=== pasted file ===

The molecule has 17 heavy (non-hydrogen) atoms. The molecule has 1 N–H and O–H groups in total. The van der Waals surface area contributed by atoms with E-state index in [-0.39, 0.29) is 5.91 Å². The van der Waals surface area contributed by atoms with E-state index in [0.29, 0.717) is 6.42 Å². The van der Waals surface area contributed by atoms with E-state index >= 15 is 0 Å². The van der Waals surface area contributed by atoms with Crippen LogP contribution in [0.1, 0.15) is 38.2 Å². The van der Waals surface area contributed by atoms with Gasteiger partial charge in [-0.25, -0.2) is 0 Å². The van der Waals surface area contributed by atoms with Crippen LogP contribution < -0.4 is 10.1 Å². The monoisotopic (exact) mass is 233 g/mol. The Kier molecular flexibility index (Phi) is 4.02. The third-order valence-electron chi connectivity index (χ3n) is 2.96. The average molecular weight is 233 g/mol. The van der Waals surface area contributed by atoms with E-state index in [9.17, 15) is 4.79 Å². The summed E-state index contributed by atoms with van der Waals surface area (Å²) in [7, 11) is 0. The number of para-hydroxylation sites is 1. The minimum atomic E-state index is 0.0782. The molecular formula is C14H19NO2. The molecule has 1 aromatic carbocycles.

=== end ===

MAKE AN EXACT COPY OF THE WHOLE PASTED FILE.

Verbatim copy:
The molecule has 17 heavy (non-hydrogen) atoms. The molecule has 1 N–H and O–H groups in total. The van der Waals surface area contributed by atoms with E-state index in [-0.39, 0.29) is 5.91 Å². The van der Waals surface area contributed by atoms with E-state index in [0.29, 0.717) is 6.42 Å². The van der Waals surface area contributed by atoms with E-state index >= 15 is 0 Å². The van der Waals surface area contributed by atoms with Crippen LogP contribution in [0.1, 0.15) is 38.2 Å². The van der Waals surface area contributed by atoms with Gasteiger partial charge in [-0.25, -0.2) is 0 Å². The van der Waals surface area contributed by atoms with Crippen LogP contribution < -0.4 is 10.1 Å². The monoisotopic (exact) mass is 233 g/mol. The Kier molecular flexibility index (Phi) is 4.02. The third-order valence-electron chi connectivity index (χ3n) is 2.96. The average molecular weight is 233 g/mol. The van der Waals surface area contributed by atoms with E-state index in [9.17, 15) is 4.79 Å². The summed E-state index contributed by atoms with van der Waals surface area (Å²) in [7, 11) is 0. The number of para-hydroxylation sites is 1. The minimum atomic E-state index is 0.0782. The molecular formula is C14H19NO2. The molecule has 1 aromatic carbocycles.